Anson Dorrance is the University of North Carolina Women’s soccer coach who has helped develop many of the US National Team’s best players over the past several decades. He’s gotten more (well-deserved) attention in this World Cup cycle than he seems to have gotten in the past. One topic that regularly comes up is the mental toughness of the American players and how it’s admired around the world. He is often credited with setting that standard back in the 1970s. The story really starts with a young recruit in 1982 named April Heinrichs.
Before Heinrichs captained the first US Women’s team to win the first Women’s World Cup In 1991, she was a high school star being pursued by Dorrance at UNC. Up to that point he had coached the men’s team and was used to making the recruiting calls, offering some scholarship money, and getting a grunt for yes. He figured he was pretty good at it. When he started to call on Heinrichs, she’d always extend the conversation without giving a commitment and ask, “Coach, how does your team get along?” He was starting to doubt his skills, not being able to close the young star down.
Over and over they’d talk about the program and her career, she’d ask the question, and Dorrance would brush off the answer. He kept calling, she kept asking. He finally broke down and told her they got along great. He explained how when he played, he liked his teammates well enough but it wasn’t like he had to marry them. If the forward had bad breath and the defender was rude – fine, so long as they got it done on the pitch. He assured her his team got along great, they were the team for her, and she accepted.
When Heinrich arrived for preseason training, she immediately informed her fellow freshman that she was “the alpha recruit,” surprising them all. In practice, she proceeded to blow out the freshman, dominate the sophomores, and embarrass the juniors. It wasn’t long before Dorrance had the entire team in his office complaining about her. He realized why she had so badly wanted to know if the team got along. On every team she had played for up to this point, she had never been accepted for the hyper-competitive spirit that she was. Dorrance realized she was never going to tone it down and accept being wonderfully mediocre, so this was his opportunity as a coach to change his team’s culture for the better.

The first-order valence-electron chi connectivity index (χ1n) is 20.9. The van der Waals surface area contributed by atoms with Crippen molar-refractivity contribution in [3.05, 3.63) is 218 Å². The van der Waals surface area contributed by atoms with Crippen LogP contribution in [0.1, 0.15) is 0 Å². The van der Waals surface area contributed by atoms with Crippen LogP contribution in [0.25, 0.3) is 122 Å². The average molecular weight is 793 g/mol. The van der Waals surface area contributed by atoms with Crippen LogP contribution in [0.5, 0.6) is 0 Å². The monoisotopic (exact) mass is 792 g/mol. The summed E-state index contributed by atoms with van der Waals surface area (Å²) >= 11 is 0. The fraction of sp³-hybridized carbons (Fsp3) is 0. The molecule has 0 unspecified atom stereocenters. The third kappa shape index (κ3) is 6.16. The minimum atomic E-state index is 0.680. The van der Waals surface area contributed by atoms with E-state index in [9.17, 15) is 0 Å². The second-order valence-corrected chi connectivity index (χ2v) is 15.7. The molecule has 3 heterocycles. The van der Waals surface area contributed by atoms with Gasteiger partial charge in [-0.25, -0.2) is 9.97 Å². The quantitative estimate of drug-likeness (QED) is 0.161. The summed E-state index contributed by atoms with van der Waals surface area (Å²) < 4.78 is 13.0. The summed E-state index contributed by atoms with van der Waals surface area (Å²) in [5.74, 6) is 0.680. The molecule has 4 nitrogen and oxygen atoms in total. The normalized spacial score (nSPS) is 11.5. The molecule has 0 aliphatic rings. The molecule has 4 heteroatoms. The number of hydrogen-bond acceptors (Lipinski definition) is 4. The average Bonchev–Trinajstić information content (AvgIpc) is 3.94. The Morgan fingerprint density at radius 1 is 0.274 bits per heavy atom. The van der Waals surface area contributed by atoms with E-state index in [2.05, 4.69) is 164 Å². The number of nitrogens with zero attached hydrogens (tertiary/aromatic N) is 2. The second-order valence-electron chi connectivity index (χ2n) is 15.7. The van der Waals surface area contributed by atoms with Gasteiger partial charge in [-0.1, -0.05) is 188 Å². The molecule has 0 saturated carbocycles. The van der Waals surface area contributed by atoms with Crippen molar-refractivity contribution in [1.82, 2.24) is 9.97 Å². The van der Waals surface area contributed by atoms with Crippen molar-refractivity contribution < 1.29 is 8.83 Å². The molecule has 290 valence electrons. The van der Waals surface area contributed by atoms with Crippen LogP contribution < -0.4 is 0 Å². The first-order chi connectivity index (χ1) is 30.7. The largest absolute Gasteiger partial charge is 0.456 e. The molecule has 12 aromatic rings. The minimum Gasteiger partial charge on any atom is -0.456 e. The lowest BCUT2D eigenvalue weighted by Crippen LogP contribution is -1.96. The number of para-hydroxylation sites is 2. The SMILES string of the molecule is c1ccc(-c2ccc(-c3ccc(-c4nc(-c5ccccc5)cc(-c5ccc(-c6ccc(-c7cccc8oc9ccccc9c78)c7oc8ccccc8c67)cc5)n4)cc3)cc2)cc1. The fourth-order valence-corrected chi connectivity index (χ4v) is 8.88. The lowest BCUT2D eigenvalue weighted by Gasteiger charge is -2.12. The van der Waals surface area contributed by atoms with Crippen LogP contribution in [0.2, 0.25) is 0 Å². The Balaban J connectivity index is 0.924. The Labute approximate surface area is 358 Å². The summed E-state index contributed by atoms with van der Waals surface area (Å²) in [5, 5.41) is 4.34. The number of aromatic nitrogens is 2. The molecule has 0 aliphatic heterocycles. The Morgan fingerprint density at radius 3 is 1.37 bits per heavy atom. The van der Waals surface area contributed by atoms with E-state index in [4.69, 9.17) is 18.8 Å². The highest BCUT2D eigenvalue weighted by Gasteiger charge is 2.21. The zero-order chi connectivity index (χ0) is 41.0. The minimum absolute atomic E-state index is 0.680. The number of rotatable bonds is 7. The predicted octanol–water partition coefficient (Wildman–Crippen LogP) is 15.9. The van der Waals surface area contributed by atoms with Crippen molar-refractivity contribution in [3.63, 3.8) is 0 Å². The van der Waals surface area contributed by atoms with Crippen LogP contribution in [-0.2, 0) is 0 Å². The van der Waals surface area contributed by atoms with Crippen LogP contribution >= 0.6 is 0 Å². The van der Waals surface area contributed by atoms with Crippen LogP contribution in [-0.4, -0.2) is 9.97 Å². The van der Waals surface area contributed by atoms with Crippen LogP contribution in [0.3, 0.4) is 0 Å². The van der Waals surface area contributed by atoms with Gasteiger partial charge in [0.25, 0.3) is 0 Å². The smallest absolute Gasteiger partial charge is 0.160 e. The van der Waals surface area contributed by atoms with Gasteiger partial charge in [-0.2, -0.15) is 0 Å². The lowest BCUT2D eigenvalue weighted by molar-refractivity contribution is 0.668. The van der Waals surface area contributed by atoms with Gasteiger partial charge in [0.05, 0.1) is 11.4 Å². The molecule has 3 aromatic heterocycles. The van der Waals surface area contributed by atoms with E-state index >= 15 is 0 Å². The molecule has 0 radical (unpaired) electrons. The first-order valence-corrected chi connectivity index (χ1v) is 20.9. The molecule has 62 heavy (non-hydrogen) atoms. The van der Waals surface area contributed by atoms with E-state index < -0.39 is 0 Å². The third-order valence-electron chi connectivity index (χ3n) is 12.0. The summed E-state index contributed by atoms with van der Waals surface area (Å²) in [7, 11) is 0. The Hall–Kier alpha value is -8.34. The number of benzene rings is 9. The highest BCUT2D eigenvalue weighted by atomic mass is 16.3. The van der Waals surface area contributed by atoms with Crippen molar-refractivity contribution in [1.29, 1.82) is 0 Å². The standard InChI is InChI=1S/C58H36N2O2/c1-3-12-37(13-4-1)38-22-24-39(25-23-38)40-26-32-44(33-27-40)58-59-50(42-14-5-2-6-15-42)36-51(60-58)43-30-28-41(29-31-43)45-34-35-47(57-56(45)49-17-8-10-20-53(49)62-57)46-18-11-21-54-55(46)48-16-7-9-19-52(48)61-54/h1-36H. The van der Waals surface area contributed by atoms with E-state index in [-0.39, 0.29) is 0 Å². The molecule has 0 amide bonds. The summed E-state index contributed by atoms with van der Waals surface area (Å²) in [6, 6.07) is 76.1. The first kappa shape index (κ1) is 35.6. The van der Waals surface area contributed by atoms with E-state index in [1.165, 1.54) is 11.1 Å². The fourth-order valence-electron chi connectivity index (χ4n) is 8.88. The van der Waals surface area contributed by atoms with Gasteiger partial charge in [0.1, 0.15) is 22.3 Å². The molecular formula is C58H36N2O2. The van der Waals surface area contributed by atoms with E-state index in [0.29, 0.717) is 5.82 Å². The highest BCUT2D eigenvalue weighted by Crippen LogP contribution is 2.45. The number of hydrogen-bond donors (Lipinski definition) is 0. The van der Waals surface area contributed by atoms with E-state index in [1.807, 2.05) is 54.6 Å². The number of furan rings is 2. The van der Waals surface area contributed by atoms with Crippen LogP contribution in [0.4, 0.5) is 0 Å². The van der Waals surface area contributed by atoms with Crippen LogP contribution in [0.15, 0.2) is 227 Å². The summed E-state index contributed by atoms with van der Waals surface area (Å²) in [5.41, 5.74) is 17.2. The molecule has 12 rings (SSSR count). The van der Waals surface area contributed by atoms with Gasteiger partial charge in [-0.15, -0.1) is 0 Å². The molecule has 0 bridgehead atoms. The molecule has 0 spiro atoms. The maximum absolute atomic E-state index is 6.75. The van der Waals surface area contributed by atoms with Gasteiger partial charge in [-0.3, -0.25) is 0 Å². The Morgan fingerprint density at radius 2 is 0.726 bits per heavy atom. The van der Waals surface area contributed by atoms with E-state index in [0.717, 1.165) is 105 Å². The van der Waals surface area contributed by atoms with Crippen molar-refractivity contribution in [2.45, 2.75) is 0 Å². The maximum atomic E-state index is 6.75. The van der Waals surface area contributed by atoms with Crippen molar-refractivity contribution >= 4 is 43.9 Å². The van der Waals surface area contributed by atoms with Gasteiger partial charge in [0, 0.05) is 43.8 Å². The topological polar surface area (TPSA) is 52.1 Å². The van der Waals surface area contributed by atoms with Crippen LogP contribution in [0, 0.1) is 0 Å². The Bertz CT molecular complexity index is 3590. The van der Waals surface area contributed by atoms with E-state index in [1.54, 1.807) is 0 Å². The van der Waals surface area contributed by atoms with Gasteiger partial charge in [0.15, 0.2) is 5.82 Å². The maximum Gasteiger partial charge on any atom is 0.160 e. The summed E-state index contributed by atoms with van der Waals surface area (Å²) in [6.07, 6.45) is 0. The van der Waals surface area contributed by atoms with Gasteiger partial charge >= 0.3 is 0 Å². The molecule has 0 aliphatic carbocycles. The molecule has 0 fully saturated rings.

Dorrance believes “You don’t develop players in the recreational arena, you develop them in the competitive cauldron.” What we think of as the mental toughness of the American players today stems from changing the culture of that UNC team and then the first Women’s National team to raise their intensity to Heinrichs’ level all of the time. He explains how we aren’t hardened by winning, but from losing. True toughness comes from being so intensely hammered and hardened during practice that it explodes out of a team at the critical points of their critical games. If he refused to ease up, if Heinrichs refused to let up, then everyone else could choose to step up. And they did. For years now.
Practice matters. Working through the hard times matter. Professionally, we’ll find plenty of critics and peers who won’t want to push forward or step up to the challenges. What counts is that we do. It’s like the Randy Pausch quote, “Experience is what you get when you didn’t get what you wanted.” Like Heinrichs’ teammates when they went to Dorrance’s office, they didn’t want this experience. Dorrance showed them how if they wanted to be great they’d have to embrace the stress. Heinrichs joining the team was an opportunity to make them all better and they ultimately chose to step up – posting a record of 3 losses, 3 draws, 85 wins, and 3 Championship titles over the next four years.
So, when Alex Morgan scores the go-ahead goal against England and pretends to sip tea in celebration, or goalkeeper Alyssa Naeher saves a penalty kick with minutes left in the game to preserve the lead, we should think back to April Heinrichs and Anson Dorrance. How does the team get along? They’re tough, but they get along fine. Just fine.